A person posted that he got a number from a carrier that originally belonged to someone who had an iPhone.  That poor chap is not getting SMS messages either.  A doctor didn't get SMS messages from a desperate patient who was contemplating suicide.  This is not just some small thing.  This lawsuit may well be just the thing necessary for Apple to finally put some resources into fixing it.  But if there is a serious consequences then a lawsuit may well turn out to be very expensive - not financially (Apple can afford it), but for Apple's reputation. 

     

    It really shouldn't be difficult to fix.  The only reason I can think why Apple's not fixing it is hubris.

  • Reply 178 of 184
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  • Reply 179 of 184
    hill60hill60 Posts: 6,989member
    Quote:



    Originally Posted by os2baba View Post

     

     

    A person posted that he got a number from a carrier that originally belonged to someone who had an iPhone.  That poor chap is not getting SMS messages either.  A doctor didn't get SMS messages from a desperate patient who was contemplating suicide.  This is not just some small thing.  This lawsuit may well be just the thing necessary for Apple to finally put some resources into fixing it.  But if there is a serious consequences then a lawsuit may well turn out to be very expensive - not financially (Apple can afford it), but for Apple's reputation. 

     

    It really shouldn't be difficult to fix.  The only reason I can think why Apple's not fixing it is hubris.


     

    ...and invasion of privacy by accessing people's phone numbers, especially someone who has given up the right to use a number by disconnecting it yet continuing to use it.

     

    That sounds like something the police would have to obtain a warrant to look into by approaching the phone company who issued the number and has the previous customer's details.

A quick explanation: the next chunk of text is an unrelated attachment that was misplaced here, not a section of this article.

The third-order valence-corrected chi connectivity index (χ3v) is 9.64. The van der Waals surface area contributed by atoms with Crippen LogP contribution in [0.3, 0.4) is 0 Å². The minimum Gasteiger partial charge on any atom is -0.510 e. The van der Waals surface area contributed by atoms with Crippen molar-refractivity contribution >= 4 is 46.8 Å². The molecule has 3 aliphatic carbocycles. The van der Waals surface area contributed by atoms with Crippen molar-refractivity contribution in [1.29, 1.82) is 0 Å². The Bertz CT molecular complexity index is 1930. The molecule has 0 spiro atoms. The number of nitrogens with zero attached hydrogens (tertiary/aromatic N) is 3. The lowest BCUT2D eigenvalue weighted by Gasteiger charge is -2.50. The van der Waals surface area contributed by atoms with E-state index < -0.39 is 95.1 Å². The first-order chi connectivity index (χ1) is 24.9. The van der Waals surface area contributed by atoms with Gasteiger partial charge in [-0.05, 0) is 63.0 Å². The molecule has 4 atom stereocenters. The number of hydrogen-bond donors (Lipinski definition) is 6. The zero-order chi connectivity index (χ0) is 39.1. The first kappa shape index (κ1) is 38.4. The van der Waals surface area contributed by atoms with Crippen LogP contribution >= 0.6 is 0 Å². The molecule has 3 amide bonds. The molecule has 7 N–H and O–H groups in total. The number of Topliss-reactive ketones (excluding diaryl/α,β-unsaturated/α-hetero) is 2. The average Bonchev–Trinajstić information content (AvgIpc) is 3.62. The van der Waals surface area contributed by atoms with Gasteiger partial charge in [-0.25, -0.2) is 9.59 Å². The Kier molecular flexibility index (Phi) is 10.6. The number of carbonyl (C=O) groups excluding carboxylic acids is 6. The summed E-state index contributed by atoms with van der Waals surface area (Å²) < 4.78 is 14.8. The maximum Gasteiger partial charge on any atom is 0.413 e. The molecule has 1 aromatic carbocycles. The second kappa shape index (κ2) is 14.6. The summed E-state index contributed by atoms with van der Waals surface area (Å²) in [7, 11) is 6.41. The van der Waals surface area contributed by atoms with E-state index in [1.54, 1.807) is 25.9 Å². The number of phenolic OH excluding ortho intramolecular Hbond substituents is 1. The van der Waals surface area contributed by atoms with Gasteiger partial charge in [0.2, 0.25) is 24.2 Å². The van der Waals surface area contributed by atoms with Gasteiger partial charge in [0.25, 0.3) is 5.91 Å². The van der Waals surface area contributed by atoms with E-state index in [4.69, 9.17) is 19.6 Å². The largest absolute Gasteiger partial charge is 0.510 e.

Since when do doctors communicate with patients via SMS?

     

    Imagine a wife's reaction if an STD test result popped up in a notification on her husbands phone, or some kids saw daddy's phone with a cancer diagnosis on the screen.

     

    See I can make up horror stories too.

  • Reply 180 of 184
    solipsismxsolipsismx Posts: 19,566member
    os2baba wrote: »
    A person posted that he got a number from a carrier that originally belonged to someone who had an iPhone.  That poor chap is not getting SMS messages either.  A doctor didn't get SMS messages from a desperate patient who was contemplating suicide.  This is not just some small thing.  This lawsuit may well be just the thing necessary for Apple to finally put some resources into fixing it.  But if there is a serious consequences then a lawsuit may well turn out to be very expensive - not financially (Apple can afford it), but for Apple's reputation. 

    It really shouldn't be difficult to fix.  The only reason I can think why Apple's not fixing it is hubris.

    1) Based on the data you provided that suicide story sounds fake.

    2) Why is this issue not yet understood after 5 pages? The issue isn't preventing SMS messages from getting to a phone. It's preventing an iPhone from sending an SMS if the iPhone is being told by the iMessage server that the phone number is a viable iMessage address. To simply call this hubris means you're not understanding the issue.